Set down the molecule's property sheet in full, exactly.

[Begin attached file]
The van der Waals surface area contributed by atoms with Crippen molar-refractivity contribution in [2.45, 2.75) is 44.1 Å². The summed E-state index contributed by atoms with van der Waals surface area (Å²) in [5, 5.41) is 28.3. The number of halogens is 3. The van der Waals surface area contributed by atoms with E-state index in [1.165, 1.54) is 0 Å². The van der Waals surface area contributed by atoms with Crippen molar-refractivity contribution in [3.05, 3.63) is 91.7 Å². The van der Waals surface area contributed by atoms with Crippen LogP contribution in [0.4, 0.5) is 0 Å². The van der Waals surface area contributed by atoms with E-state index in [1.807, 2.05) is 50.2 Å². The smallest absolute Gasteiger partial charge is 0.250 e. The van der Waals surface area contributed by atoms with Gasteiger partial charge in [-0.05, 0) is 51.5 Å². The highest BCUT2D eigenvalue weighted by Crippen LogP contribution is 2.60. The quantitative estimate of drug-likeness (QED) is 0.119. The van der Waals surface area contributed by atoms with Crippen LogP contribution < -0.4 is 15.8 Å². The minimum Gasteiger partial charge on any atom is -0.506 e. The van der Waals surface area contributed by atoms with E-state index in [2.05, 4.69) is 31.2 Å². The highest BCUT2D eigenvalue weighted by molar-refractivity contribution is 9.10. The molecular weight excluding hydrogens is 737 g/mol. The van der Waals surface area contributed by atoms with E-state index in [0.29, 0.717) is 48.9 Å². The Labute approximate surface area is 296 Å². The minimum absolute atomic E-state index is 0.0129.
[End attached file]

The van der Waals surface area contributed by atoms with Crippen molar-refractivity contribution in [2.45, 2.75) is 44.1 Å². The summed E-state index contributed by atoms with van der Waals surface area (Å²) in [5, 5.41) is 28.3. The number of halogens is 3. The van der Waals surface area contributed by atoms with E-state index in [1.165, 1.54) is 0 Å². The van der Waals surface area contributed by atoms with Crippen molar-refractivity contribution in [3.05, 3.63) is 91.7 Å². The van der Waals surface area contributed by atoms with Crippen LogP contribution in [0.4, 0.5) is 0 Å². The van der Waals surface area contributed by atoms with E-state index in [1.807, 2.05) is 50.2 Å². The smallest absolute Gasteiger partial charge is 0.250 e. The van der Waals surface area contributed by atoms with Gasteiger partial charge in [-0.05, 0) is 51.5 Å². The highest BCUT2D eigenvalue weighted by Crippen LogP contribution is 2.60. The quantitative estimate of drug-likeness (QED) is 0.119. The van der Waals surface area contributed by atoms with Crippen LogP contribution < -0.4 is 15.8 Å². The minimum Gasteiger partial charge on any atom is -0.506 e. The van der Waals surface area contributed by atoms with E-state index in [2.05, 4.69) is 31.2 Å². The highest BCUT2D eigenvalue weighted by molar-refractivity contribution is 9.10. The molecular weight excluding hydrogens is 737 g/mol. The van der Waals surface area contributed by atoms with E-state index in [0.29, 0.717) is 48.9 Å². The Labute approximate surface area is 296 Å². The minimum absolute atomic E-state index is 0.0129.